Stronger Encryption and Decryption in Node.js

If your encryption method produces the same encrypted result given the same original text input, your encryption is broken. Yet this is what I see in most other examples around the web on how to do encryption in Node.js. Strong encryption should always produce a different output, even given the same exact input.

A Simple Example

Weak encryption produces the same output result given the same input:

Input Output
encrypt(‘test’) 67d38dc3110369fa0c8f154d994df436a…
encrypt(‘test’) 67d38dc3110369fa0c8f154d994df436a…

 

Strong encryption should always produce different output, even given the same exact input:

Input Output
encrypt(‘test’) c22c2dd341873996d5acc90f2b740ef54…
encrypt(‘test’) 83f30af9798ac6e64f630814539373d16…

 

Why Does It Matter?

But what does it matter if the content is encrypted anyways, you ask? It matters because if attackers ever gain access to your encrypted data, one of the first steps is to analyze it for similarities and patterns. If multiple records have the same output – even if the text is encrypted – that lets the attacker know that the input for both those records was the same. That might not sound like you’re giving up any valuable information, but it could be enough information for the attacker to infer the content of other encrypted records.

For instance, if the attacker knows the original content of a single encrypted record (perhaps even by using your service themselves), they can scan the database for the same output result in other records, and thus learn the contents of them as well. You can imagine scenarios in which attackers will continue using your service to encrypt things, then keep checking the database for the same results to learn the contents of other encrypted records by brute-force. Adding some randomness to ensure encrypted output is always different prevents this attack vector.

Adding Randomness With an IV

To ensure the encrypted content never produces the same output, we will use an Initialization Vector (IV) to add some randomness to the encryption algorithm. For this to be strong, we need to generate a unique random IV per encryption run – not a single fixed pre-defined IV. This is similar to a salt for password hashing, and will be stored with our encrypted data so we can decrypt it later along with the key.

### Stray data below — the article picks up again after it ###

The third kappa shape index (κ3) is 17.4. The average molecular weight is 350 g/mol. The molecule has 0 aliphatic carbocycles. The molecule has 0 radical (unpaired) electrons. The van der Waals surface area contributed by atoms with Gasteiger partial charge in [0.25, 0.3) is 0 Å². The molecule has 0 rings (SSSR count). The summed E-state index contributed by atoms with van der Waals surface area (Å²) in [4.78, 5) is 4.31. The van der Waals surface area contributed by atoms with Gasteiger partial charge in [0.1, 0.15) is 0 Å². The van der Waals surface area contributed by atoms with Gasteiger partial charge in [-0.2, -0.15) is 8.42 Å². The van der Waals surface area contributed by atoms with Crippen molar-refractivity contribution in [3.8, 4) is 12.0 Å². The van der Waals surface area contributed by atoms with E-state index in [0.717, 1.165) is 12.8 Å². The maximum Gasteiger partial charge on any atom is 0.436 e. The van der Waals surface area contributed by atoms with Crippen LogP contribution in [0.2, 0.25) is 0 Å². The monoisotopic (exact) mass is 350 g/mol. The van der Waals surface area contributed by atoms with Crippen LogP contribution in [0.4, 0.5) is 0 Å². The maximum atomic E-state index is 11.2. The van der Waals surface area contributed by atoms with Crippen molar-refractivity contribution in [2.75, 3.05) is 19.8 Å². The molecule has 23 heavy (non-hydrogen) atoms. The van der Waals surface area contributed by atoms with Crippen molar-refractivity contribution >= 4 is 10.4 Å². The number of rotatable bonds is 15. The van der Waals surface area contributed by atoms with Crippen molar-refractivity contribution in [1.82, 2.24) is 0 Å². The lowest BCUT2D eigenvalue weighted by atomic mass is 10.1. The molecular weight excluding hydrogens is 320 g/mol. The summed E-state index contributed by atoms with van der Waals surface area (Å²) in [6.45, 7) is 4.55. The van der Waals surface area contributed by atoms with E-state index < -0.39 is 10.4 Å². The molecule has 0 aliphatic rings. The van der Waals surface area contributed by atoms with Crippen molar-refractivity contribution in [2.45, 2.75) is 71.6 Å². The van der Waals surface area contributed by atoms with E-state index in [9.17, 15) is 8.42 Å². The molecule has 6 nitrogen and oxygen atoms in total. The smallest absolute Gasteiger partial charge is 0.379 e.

In order to keep things simple and still use a single database field and value for our encrypted data, we will generate our IV before encryption, and prepend it to the encrypted result. Then before decryption, will read the IV we prepended to the encrypted result and use it along with our key for decryption. This is very similar to how bcrypt works.

A Node.js module for encryption with a random IV looks like this:

'use strict';

const crypto = require('crypto');

const ENCRYPTION_KEY = process.env.ENCRYPTION_KEY; // Must be 256 bytes (32 characters)
const IV_LENGTH = 16; // For AES, this is always 16

function encrypt(text) {
 let iv = crypto.randomBytes(IV_LENGTH);
 let cipher = crypto.createCipheriv('aes-256-cbc', new Buffer(ENCRYPTION_KEY), iv);
 let encrypted = cipher.update(text);

 encrypted = Buffer.concat([encrypted, cipher.final()]);

 return iv.toString('hex') + ':' + encrypted.toString('hex');
}

function decrypt(text) {
 let textParts = text.split(':');
 let iv = new Buffer(textParts.shift(), 'hex');
 let encryptedText = new Buffer(textParts.join(':'), 'hex');
 let decipher = crypto.createDecipheriv('aes-256-cbc', new Buffer(ENCRYPTION_KEY), iv);
 let decrypted = decipher.update(encryptedText);

 decrypted = Buffer.concat([decrypted, decipher.final()]);

 return decrypted.toString();
}

module.exports = { decrypt, encrypt };

I created a GitHub Gist of the code if you want to star it, fork it, or add comments.

Usage Notes

With AES encryption (this example uses aes-256-cbc), the IV length is always 16. Since we chose aes-256-cbc with an IV,  our key needs to be 256 bits (32 ASCII characters).

Encryption Is Easy To Get Wrong

Be careful with the encryption methods you find from a simple web search. If they don’t use an IV (or any form of randomness), they may leave your data a lot more insecure than you think, even with a strong key, and even in encrypted form.